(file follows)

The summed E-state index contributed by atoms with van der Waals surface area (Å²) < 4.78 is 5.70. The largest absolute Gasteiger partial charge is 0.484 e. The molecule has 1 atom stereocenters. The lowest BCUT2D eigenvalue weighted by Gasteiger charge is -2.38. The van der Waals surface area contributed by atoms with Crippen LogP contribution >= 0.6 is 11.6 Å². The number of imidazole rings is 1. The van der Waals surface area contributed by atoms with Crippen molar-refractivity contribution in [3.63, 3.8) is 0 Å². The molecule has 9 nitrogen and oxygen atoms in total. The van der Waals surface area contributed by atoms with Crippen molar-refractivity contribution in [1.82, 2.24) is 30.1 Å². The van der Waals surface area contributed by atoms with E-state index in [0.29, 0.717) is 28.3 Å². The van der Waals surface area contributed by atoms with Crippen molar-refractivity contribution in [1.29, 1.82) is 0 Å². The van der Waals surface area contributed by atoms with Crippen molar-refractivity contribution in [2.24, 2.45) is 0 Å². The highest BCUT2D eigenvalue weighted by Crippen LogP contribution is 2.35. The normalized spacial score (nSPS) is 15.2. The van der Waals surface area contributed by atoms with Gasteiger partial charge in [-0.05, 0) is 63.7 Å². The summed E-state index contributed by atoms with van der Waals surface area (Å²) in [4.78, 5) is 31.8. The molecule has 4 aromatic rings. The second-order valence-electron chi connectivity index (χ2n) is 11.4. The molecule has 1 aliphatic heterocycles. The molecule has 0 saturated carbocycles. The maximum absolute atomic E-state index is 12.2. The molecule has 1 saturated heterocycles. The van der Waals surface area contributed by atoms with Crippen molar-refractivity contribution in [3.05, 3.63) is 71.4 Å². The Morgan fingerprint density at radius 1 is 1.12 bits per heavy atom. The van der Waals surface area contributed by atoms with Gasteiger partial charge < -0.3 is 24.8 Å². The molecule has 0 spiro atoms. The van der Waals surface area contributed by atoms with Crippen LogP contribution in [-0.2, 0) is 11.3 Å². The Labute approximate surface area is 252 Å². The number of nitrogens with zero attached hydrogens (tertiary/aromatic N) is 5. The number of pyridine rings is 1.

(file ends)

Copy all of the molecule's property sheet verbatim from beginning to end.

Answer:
The summed E-state index contributed by atoms with van der Waals surface area (Å²) < 4.78 is 5.70. The largest absolute Gasteiger partial charge is 0.484 e. The molecule has 1 atom stereocenters. The lowest BCUT2D eigenvalue weighted by Gasteiger charge is -2.38. The van der Waals surface area contributed by atoms with Crippen LogP contribution >= 0.6 is 11.6 Å². The number of imidazole rings is 1. The van der Waals surface area contributed by atoms with Crippen molar-refractivity contribution in [3.63, 3.8) is 0 Å². The molecule has 9 nitrogen and oxygen atoms in total. The van der Waals surface area contributed by atoms with Crippen molar-refractivity contribution in [1.82, 2.24) is 30.1 Å². The van der Waals surface area contributed by atoms with E-state index in [0.29, 0.717) is 28.3 Å². The van der Waals surface area contributed by atoms with Crippen molar-refractivity contribution in [1.29, 1.82) is 0 Å². The van der Waals surface area contributed by atoms with Crippen molar-refractivity contribution in [2.24, 2.45) is 0 Å². The highest BCUT2D eigenvalue weighted by Crippen LogP contribution is 2.35. The normalized spacial score (nSPS) is 15.2. The van der Waals surface area contributed by atoms with Gasteiger partial charge in [-0.05, 0) is 63.7 Å². The summed E-state index contributed by atoms with van der Waals surface area (Å²) in [4.78, 5) is 31.8. The molecule has 4 aromatic rings. The second-order valence-electron chi connectivity index (χ2n) is 11.4. The molecule has 1 aliphatic heterocycles. The molecule has 0 saturated carbocycles. The maximum absolute atomic E-state index is 12.2. The molecule has 1 saturated heterocycles. The van der Waals surface area contributed by atoms with Crippen molar-refractivity contribution in [3.05, 3.63) is 71.4 Å². The Morgan fingerprint density at radius 1 is 1.12 bits per heavy atom. The van der Waals surface area contributed by atoms with Gasteiger partial charge < -0.3 is 24.8 Å². The molecule has 0 spiro atoms. The van der Waals surface area contributed by atoms with Crippen LogP contribution in [-0.2, 0) is 11.3 Å². The Labute approximate surface area is 252 Å². The number of nitrogens with zero attached hydrogens (tertiary/aromatic N) is 5. The number of pyridine rings is 1.